- The title of the journal Participations (launched 2003), an 'audience studies' journal that manages to avoid calling them 'audiences' - in its main title at least, although the subtitle 'Journal of Audience and Reception Studies' offers a perhaps inevitable translation into the language we are trying to get away from;
- The forthcoming conference Transforming Audiences, which seeks to undermine its own title by questioning the traditional approach to people who 'produce' media and people who 'use' media (www.transformingaudiences.org.uk);
- Joke Hermes's book Reading Women's Magazines (1995), one of the first texts to demonstrate that Media Studies tended to over-emphasise its own consumption models;
- Studies by Sonia Livingstone and by David Buckingham, in the past few years, which have rejected passive models of media consumption;
- More active participation, such as Campaigns Wikia (campaigns.wikia.com), based on the idea that 'If broadcast media brought us broadcast politics, then participatory media will bring us participatory politics';
- William Merrin's blog, mentioned above: see http://mediastudies2point0.blogspot.com.
I would be very glad to hear of other examples of Media Studies 2.0 practice. Please email email@example.com with 'Media Studies 2.0' in the subject line.
- A couple of critics have said that the Media Studies 2.0 model that I proposed above is primarily concerned with 'audience and reception studies'. But my argument is precisely that the whole idea of media 'reception' is rapidly collapsing around our ears (and was always rather patronising). If I was not able to make this clear, I suggest this excellent article: Blogging and the Emerging Media Ecosystem by John Naughton. Naughton shows that, even if you are not interested in media audiences / users / participants (or whatever you want to call them), the changing nature of engagement with media - where more and more people can and do make their own - forces the whole system to adapt. So some changes on the audience/user side of things (people making their own stuff as well as consuming material made by traditional media companies, and other individuals) leads to a change in the whole 'ecosystem'.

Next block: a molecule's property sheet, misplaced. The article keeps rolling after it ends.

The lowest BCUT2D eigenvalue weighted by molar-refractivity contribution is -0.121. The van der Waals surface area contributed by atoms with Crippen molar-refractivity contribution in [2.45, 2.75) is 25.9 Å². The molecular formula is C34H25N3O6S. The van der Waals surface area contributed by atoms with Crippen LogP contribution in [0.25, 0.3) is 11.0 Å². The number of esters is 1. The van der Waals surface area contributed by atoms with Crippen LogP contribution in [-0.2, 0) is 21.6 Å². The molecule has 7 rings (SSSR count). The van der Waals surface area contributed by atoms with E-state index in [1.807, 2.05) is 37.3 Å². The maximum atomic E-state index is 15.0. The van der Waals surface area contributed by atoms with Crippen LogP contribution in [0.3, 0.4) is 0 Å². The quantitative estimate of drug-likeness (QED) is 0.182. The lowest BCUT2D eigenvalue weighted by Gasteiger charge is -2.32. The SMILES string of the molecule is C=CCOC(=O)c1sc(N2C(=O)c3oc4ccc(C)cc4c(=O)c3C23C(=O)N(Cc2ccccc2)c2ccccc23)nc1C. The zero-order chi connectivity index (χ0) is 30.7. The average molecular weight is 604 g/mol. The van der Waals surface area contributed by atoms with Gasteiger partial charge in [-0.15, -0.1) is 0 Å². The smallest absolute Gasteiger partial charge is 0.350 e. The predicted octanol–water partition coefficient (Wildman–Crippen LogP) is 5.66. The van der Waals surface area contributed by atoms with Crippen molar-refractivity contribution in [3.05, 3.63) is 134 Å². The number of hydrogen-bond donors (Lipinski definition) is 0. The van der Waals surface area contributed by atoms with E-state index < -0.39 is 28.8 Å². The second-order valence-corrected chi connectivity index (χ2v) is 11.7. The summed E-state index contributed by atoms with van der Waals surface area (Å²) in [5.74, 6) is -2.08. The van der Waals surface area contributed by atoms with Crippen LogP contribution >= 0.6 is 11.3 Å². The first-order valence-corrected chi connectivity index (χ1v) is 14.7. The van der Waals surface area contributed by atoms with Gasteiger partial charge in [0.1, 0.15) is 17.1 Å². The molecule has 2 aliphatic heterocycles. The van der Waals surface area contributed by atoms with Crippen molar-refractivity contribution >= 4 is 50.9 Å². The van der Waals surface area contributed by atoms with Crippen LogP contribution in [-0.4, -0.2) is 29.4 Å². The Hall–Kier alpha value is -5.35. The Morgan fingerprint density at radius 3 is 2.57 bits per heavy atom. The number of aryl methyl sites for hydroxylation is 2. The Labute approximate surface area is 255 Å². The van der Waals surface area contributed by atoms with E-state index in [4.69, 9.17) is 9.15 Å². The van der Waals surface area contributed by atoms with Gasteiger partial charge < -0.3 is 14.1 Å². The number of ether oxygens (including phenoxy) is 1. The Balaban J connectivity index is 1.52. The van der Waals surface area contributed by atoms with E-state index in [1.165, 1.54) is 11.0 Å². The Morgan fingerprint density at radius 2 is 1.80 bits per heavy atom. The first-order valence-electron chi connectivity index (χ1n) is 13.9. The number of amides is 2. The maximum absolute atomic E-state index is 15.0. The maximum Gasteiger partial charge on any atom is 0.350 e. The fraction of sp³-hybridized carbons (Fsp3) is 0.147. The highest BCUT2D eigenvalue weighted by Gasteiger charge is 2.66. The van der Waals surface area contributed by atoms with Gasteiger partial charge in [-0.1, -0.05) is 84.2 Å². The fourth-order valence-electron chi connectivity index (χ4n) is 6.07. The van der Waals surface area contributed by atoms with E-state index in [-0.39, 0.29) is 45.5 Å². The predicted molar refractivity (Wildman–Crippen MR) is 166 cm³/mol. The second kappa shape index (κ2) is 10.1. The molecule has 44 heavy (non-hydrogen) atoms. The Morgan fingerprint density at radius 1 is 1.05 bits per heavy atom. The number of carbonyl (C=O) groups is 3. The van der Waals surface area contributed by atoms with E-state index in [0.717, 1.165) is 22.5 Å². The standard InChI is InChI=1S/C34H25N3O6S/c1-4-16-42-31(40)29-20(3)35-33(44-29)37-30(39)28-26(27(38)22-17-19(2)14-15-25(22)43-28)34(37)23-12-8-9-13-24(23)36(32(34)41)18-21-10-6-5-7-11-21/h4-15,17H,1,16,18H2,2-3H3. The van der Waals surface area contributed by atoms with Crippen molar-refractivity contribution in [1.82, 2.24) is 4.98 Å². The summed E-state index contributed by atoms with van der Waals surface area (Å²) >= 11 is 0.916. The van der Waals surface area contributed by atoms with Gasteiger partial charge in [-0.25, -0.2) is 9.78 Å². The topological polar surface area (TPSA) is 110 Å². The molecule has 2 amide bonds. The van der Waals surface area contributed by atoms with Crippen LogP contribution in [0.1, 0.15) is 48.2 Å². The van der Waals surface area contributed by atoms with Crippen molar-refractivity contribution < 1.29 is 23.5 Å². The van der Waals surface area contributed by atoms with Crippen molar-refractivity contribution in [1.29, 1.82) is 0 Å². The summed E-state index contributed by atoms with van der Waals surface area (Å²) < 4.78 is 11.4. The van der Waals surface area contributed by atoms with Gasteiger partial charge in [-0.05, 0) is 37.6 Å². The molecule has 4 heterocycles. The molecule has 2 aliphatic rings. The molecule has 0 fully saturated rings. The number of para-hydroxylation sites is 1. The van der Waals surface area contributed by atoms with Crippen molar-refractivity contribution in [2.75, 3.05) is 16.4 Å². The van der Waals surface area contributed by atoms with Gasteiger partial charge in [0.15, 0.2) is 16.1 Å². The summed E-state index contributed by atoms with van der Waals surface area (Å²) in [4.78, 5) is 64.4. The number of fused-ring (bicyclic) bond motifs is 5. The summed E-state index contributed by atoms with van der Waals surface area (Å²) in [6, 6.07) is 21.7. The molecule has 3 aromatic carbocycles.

- See 20th Century Politics meets 21st Century Media by Graham Meikle of Macquarie University, Sydney, which draws a similar distinction between '20th century' and '21st century' media and media studies.
- Watch Epic 2015, an 8-minute Flash movie by Robin Sloan and Matt Thompson which shows a speculative 'history' of new media up to the year 2015. This revised version was released at the start of 2005. Further info about it appears in this Wikipedia article.
> Got comments? Join the Media Studies 2.0 discussion forum at http://twopointzeroforum.blogspot.com.
Anderson, Chris (2006), The Long Tail: Why the Future of Business Is Selling Less of More, London: Hyperion.
Buckingham, David, and Bragg, Sara (2004), Young People, Sex and the Media: The Facts of Life?, Basingstoke: Palgrave Macmillan.
Hermes, Joke (1995), Reading Women's Magazines: An Analysis of Everyday Media Use, Cambridge: Polity.
Gauntlett, David (1997), Video Critical: Children, The Environment and Media Power, London: John Libbey. Online version at http://www.artlab.org.uk/videocritical.
Gauntlett, David (2000), 'Web Studies: A User's Guide', in Gauntlett, David, ed., Web.Studies: Rewiring Media Studies for the Digital Age, London: Arnold. Also available at http://www.newmediastudies.com/intro2000.htm.
Gauntlett, David (2004), 'Web Studies: What's New', in Gauntlett, David and Horsley, Ross, eds, Web.Studies, 2nd edition, London: Arnold. Also available at http://www.newmediastudies.com/intro2004.htm.
Gauntlett, David (2005), Moving Experiences, Second edition: Media Effects and Beyond, London: John Libbey.
Gauntlett, David (2007), Creative Explorations: New approaches to identities and audiences, London: Routledge.
Gauntlett, David (2011), Making is Connecting: The social meaning of creativity, from DIY and knitting to YouTube and Web 2.0, Cambridge: Polity.
Lievrouw, Leah A., and Livingstone, Sonia, eds (2006), The Handbook of New Media: Updated Student Edition, London: Sage.
> Return to www.theory.org.uk.